I’ve always been interested in the idea of competitive card games. Building a massive collection, poring over and testing card and deck synergies, attending local tournaments, finding a powerful combo… The issue I’ve always found is in the execution and entry barrier of these games. There are several things I’ve found that consistently drive me away from competitive card games, not the least of which is the financial barrier. I simply don’t want to constantly spend fifteen dollars a week on the chance at getting a card I really want amidst a sea of common and uncommon garbage cards. Another major hurdle for me is the “keeping up” dilemma. I always felt that, if I didn’t own every card available, I was falling behind because I didn’t have access to every possible combination. I feared that, if someone found a powerful combination or synergy that I didn’t have access to, I would fall behind and languish in competition because I simply couldn’t use that option. The third is the lingo barrier. This applies less to some card games than others, as games like Pokemon or Yu-gi-oh make a strong effort to keep explanations as simple as possible, but attempting to get into Final Fantasy TCG or Magic: The Gathering was always a chore because I constantly had to say, “wait, what does that mean again?” because of those games’ strange obsession with oblique shorthand.
Thus, my idea began to form off of not what I wanted to see from a card game, but from what I didn’t want to see. I want to create a competitive card game that feels as free-form and personalized as something like Magic or Pokemon while retaining utmost consistency: no more chance-based card packs, no ridiculous shorthand guides, and (hopefully) no power creep. The question is how I can accomplish something like this. Using pre-made decks is an obvious but creatively bankrupt answer. I don’t want to force every match to come down to dueling structure decks. At the same time, I want every player to have access to every card in the game at any time when deck-building so no one feels left behind due to not having the luck (or finances) to get certain cards.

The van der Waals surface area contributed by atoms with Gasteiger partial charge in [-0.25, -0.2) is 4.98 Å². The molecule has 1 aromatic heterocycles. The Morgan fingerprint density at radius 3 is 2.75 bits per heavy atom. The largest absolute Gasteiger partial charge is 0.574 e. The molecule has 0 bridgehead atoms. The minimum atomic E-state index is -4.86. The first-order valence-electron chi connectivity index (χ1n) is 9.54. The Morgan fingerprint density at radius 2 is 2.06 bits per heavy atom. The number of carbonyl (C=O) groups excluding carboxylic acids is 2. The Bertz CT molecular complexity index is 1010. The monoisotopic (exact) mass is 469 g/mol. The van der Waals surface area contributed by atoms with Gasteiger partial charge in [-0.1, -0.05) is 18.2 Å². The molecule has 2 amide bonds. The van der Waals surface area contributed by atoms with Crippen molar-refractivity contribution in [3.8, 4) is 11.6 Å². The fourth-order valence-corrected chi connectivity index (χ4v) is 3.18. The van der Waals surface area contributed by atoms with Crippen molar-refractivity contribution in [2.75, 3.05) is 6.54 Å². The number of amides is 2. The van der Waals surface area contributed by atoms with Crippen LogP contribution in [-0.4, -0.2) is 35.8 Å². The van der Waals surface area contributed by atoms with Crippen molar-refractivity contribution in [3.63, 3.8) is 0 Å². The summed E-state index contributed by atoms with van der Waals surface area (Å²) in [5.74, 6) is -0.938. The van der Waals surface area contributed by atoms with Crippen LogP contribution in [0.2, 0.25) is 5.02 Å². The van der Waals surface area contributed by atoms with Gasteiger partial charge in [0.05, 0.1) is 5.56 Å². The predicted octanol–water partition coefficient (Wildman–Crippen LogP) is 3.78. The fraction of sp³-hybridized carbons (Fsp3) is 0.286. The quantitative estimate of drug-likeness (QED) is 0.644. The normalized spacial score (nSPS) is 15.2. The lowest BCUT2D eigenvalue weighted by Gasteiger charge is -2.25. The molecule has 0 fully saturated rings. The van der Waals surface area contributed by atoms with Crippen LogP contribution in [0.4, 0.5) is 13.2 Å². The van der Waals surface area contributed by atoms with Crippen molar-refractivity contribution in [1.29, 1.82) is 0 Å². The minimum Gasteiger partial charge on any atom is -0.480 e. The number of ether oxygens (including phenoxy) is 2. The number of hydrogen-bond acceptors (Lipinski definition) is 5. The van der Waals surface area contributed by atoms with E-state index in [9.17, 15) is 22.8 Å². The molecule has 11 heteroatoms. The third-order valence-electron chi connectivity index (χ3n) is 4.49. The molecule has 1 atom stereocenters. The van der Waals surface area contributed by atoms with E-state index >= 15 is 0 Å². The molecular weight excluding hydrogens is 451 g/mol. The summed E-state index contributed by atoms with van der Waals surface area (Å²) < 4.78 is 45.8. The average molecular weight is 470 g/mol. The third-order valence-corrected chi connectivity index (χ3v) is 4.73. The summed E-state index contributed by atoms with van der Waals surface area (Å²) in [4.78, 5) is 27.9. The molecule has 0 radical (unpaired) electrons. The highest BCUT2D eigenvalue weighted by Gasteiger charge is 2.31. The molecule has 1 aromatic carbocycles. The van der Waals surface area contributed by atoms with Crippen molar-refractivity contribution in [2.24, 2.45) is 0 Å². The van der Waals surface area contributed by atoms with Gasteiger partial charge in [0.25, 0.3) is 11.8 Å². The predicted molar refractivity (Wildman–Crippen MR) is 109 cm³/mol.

An answer that may work, that stems from games like Fate/Grand Order, is a “cost” system. Rather than limiting every deck to a certain number of cards, every player has a cost limit to their deck. Each card costs a certain number – intentionally powerful cards will cost more than intentionally modest cards. Thus, if you fill your deck with only the strongest cards, you may have only 15 cards to your name. This adds a layer of diversity to the game that many card games don’t have. Identical “on-meta” decks are common at tournaments for popular TCGs, and I want to encourage people to experiment and play “off-meta” by limiting the ability to play “on-meta”. Thus, instead of trying to design every card at the same level, I can intentionally make certain cards strong and other cards weak, but mitigate the damage of playing weak through the cost system.
I still don’t have a solid idea for a topic to base this game around, though. I’ve milled through a couple in my head, including wild animals (justifying the cost system through the Square-Cube Energy Law) and famed mythological beings (justifying the cost system through a flavor-text rule involving divine laws of fairness). These two ideas are the ones that stick out to me the most, as they lend themselves quite well to splitting creatures/figures into categories. For example, with the animal theme, creatures can be split into mammal/reptile/arthropod/ichthyoid categories; with the myth theme, figures can be split into power/magic/speed categories. This categorization lends itself to balance through strength/weakness systems such as those seen in the Pokemon TCG. I’m leaning toward the mythological theme, as more diverse attacks, spells, and effects can be made of the wide world of worth myth than animals biting or clawing at each other.